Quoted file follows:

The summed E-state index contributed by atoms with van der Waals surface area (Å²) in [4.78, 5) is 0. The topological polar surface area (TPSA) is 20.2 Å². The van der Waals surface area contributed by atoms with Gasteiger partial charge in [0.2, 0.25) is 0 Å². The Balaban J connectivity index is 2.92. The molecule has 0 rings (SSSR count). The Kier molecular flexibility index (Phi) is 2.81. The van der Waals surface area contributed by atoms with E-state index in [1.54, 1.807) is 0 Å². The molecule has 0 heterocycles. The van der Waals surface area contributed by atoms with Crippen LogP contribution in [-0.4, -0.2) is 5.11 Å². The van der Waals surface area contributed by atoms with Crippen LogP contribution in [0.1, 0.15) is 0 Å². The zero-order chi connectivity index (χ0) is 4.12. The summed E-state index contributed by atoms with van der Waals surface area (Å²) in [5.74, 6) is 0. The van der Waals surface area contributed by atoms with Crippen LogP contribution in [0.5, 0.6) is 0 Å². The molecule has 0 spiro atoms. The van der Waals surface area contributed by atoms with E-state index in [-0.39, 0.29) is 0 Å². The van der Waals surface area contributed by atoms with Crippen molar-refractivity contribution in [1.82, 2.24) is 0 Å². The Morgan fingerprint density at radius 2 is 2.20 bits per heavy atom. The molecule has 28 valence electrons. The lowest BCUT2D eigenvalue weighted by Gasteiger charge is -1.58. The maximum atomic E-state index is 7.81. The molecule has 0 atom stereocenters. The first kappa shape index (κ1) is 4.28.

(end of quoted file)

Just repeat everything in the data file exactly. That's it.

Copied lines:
The summed E-state index contributed by atoms with van der Waals surface area (Å²) in [4.78, 5) is 0. The topological polar surface area (TPSA) is 20.2 Å². The van der Waals surface area contributed by atoms with Gasteiger partial charge in [0.2, 0.25) is 0 Å². The Balaban J connectivity index is 2.92. The molecule has 0 rings (SSSR count). The Kier molecular flexibility index (Phi) is 2.81. The van der Waals surface area contributed by atoms with E-state index in [1.54, 1.807) is 0 Å². The molecule has 0 heterocycles. The van der Waals surface area contributed by atoms with Crippen LogP contribution in [-0.4, -0.2) is 5.11 Å². The van der Waals surface area contributed by atoms with Crippen LogP contribution in [0.1, 0.15) is 0 Å². The zero-order chi connectivity index (χ0) is 4.12. The summed E-state index contributed by atoms with van der Waals surface area (Å²) in [5.74, 6) is 0. The van der Waals surface area contributed by atoms with Crippen LogP contribution in [0.5, 0.6) is 0 Å². The molecule has 0 spiro atoms. The van der Waals surface area contributed by atoms with E-state index in [-0.39, 0.29) is 0 Å². The van der Waals surface area contributed by atoms with Crippen molar-refractivity contribution in [1.82, 2.24) is 0 Å². The Morgan fingerprint density at radius 2 is 2.20 bits per heavy atom. The molecule has 28 valence electrons. The lowest BCUT2D eigenvalue weighted by Gasteiger charge is -1.58. The maximum atomic E-state index is 7.81. The molecule has 0 atom stereocenters. The first kappa shape index (κ1) is 4.28.